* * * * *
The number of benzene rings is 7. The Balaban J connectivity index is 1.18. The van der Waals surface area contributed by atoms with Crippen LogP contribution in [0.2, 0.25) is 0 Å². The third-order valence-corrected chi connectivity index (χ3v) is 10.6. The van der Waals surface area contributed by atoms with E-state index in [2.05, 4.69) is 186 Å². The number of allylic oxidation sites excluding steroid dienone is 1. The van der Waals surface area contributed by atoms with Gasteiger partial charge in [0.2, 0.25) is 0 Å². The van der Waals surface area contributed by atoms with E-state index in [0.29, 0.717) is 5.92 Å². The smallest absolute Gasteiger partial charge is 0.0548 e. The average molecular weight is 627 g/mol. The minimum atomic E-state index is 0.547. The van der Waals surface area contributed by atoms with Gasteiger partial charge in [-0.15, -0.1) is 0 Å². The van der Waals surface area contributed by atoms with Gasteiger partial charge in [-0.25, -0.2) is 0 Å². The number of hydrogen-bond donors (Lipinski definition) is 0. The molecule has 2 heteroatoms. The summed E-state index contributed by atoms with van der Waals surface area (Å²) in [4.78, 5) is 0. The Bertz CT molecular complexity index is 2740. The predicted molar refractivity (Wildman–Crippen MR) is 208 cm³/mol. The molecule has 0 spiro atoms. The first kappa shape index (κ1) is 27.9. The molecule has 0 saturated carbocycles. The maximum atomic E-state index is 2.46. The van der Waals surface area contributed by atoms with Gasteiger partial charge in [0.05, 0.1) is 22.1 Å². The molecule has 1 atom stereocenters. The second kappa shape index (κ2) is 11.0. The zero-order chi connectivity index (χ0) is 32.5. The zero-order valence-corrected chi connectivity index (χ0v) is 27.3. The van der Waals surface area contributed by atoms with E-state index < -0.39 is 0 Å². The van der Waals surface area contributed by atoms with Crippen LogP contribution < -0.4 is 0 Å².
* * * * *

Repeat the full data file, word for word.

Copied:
The number of benzene rings is 7. The Balaban J connectivity index is 1.18. The van der Waals surface area contributed by atoms with Crippen LogP contribution in [0.2, 0.25) is 0 Å². The third-order valence-corrected chi connectivity index (χ3v) is 10.6. The van der Waals surface area contributed by atoms with E-state index in [2.05, 4.69) is 186 Å². The number of allylic oxidation sites excluding steroid dienone is 1. The van der Waals surface area contributed by atoms with Gasteiger partial charge in [0.2, 0.25) is 0 Å². The van der Waals surface area contributed by atoms with E-state index in [0.29, 0.717) is 5.92 Å². The smallest absolute Gasteiger partial charge is 0.0548 e. The average molecular weight is 627 g/mol. The minimum atomic E-state index is 0.547. The van der Waals surface area contributed by atoms with Gasteiger partial charge in [-0.15, -0.1) is 0 Å². The van der Waals surface area contributed by atoms with Gasteiger partial charge in [-0.25, -0.2) is 0 Å². The number of hydrogen-bond donors (Lipinski definition) is 0. The molecule has 2 heteroatoms. The summed E-state index contributed by atoms with van der Waals surface area (Å²) in [4.78, 5) is 0. The Bertz CT molecular complexity index is 2740. The predicted molar refractivity (Wildman–Crippen MR) is 208 cm³/mol. The molecule has 0 spiro atoms. The first kappa shape index (κ1) is 27.9. The molecule has 0 saturated carbocycles. The maximum atomic E-state index is 2.46. The van der Waals surface area contributed by atoms with Gasteiger partial charge in [0.05, 0.1) is 22.1 Å². The molecule has 1 atom stereocenters. The second kappa shape index (κ2) is 11.0. The zero-order chi connectivity index (χ0) is 32.5. The zero-order valence-corrected chi connectivity index (χ0v) is 27.3. The van der Waals surface area contributed by atoms with E-state index < -0.39 is 0 Å². The van der Waals surface area contributed by atoms with Crippen LogP contribution < -0.4 is 0 Å².